Merion v. BMC: Share-Tracing Requirements Rejected for Appraisal Petitioners
Merion Capital LP and Merion Capital II LP (together, “Merion”) filed a petition for appraisal of stock in the Court of Chancery of Delaware under Section 262 of the Delaware General Corporation Law after acquiring over seven million shares of BMC Software, Inc. (“BMC”). Merion Capital LP & Merion Capital II LP v. BMC Software, Inc., No. 8900-VCG, 2015 BL 579 (Del. Ch. Jan. 05, 2015). BMC argued § 262 precluded Merion’s standing and moved for summary judgment. The court denied BMC’s motion for summary judgment and found Merion had perfected its appraisal rights in BMC’s common stock.
BMC, a Delaware corporation, entered into an Agreement and Plan of Merger (“Merger Agreement”) with Boxer Parent Company, Inc. and its wholly owned subsidiary Boxer Merger Sub Inc. (together, “Boxer”). Boxer was to acquire BMC for $46.25 per share of common stock. Merion acquired 7,629,100 shares of BMC common stock through a series of broker purchases on the public market after determining that the consideration offered in the BMC/Boxer merger undervalued the company. Merion then sought to issue a demand for appraisal of its BMC common stock.
Under § 262, “only the record holder of shares can make the statutorily required demand for appraisal on the corporation.” Merion’s broker refused to direct the record holder, Cede & Co. (“Cede”), to issue a demand for appraisal. As a result, Merion became the record holder of its shares by having its holdings in BMC stock withdrawn from Cede and registered directly with BMC’s transfer agent. Merion then issued an appraisal demand on BMC prior to the stockholder vote on the proposed Merger Agreement. More than two-thirds of the BMC stockholders voted in favor of the merger.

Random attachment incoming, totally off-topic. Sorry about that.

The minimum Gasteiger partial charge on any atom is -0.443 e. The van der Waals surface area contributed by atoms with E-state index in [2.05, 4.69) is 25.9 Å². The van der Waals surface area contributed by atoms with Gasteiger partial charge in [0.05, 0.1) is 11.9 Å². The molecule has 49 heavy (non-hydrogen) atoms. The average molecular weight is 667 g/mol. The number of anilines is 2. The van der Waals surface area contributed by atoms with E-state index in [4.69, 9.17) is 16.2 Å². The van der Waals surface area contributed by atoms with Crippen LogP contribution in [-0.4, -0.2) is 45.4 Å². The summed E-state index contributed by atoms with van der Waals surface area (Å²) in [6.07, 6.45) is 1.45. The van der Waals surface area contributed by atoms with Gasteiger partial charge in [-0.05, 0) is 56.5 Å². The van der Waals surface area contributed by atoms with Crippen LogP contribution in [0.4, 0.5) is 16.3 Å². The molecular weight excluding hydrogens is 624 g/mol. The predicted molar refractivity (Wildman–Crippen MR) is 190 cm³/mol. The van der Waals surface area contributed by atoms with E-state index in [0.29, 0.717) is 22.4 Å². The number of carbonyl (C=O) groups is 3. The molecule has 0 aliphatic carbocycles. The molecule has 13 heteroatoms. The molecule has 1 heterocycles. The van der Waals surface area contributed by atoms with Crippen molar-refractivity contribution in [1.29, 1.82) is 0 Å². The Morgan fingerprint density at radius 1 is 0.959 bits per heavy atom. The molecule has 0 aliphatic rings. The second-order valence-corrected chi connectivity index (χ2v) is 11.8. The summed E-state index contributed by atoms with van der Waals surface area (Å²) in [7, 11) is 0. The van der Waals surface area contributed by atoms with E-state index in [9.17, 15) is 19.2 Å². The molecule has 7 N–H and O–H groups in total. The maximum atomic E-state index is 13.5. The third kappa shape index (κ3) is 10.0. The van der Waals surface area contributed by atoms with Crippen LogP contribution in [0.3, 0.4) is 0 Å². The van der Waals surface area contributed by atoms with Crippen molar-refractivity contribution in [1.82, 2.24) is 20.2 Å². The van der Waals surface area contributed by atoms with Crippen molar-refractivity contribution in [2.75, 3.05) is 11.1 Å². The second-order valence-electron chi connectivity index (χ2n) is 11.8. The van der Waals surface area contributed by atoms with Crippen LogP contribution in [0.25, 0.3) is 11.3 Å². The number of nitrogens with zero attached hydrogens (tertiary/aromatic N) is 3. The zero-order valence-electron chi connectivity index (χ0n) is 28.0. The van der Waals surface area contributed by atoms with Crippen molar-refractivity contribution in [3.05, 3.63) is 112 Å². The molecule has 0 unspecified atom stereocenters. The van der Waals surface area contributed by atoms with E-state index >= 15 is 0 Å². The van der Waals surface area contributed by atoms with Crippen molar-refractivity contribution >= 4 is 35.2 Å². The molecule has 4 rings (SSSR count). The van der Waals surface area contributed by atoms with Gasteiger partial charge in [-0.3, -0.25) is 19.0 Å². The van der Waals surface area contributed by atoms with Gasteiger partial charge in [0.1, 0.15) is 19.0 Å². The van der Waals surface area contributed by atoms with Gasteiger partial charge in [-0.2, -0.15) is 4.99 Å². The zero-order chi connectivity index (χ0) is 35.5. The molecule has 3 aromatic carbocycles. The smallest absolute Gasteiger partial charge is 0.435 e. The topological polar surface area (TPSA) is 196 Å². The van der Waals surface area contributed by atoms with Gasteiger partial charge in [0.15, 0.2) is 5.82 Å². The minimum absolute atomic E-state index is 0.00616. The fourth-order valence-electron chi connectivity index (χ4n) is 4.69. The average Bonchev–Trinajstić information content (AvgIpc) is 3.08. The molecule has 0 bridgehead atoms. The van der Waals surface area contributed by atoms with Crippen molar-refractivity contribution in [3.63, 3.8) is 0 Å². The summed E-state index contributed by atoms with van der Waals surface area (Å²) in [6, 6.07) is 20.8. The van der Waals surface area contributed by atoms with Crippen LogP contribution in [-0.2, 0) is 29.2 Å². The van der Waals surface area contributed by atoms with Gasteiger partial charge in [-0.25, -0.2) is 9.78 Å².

Merion filed a Verified Petition for Appraisal of Stock to perfect its right to have its shares of BMC common stock appraised by the court. BMC then moved for summary judgment and argued § 262 required proof that each share Merion sought to have appraised was not voted by any previous owner in favor of the merger.
Interpreting the statute according to its plain language, the court determined the petitioner “need only show that the record holder of the stock for which appraisal is sought” held the shares on the date it made a demand for appraisal; continuously held the shares through the effective date of the merger; delivered a timely written demand for appraisal to the corporation before a stockholder meeting to vote on the merger was held; and has not voted in favor of the merger. The court refused to impose share-tracing requirements rejecting BMC’s argument that the legislative purpose favored the imposition of the requirement. Additionally, the court found the statute was “meant to enhance, not limit, rights to appraisal.”
With no dispute as to the material facts of the case the court found Merion, as a matter of law, satisfied all of the standing requirements set forth in § 262. Therefore, the court denied BMC’s motion for summary judgment and held Merion perfected its right to have its shares of BMC stock appraised by the court.
Primary materials for this case may be found on the DU Corporate Governance website.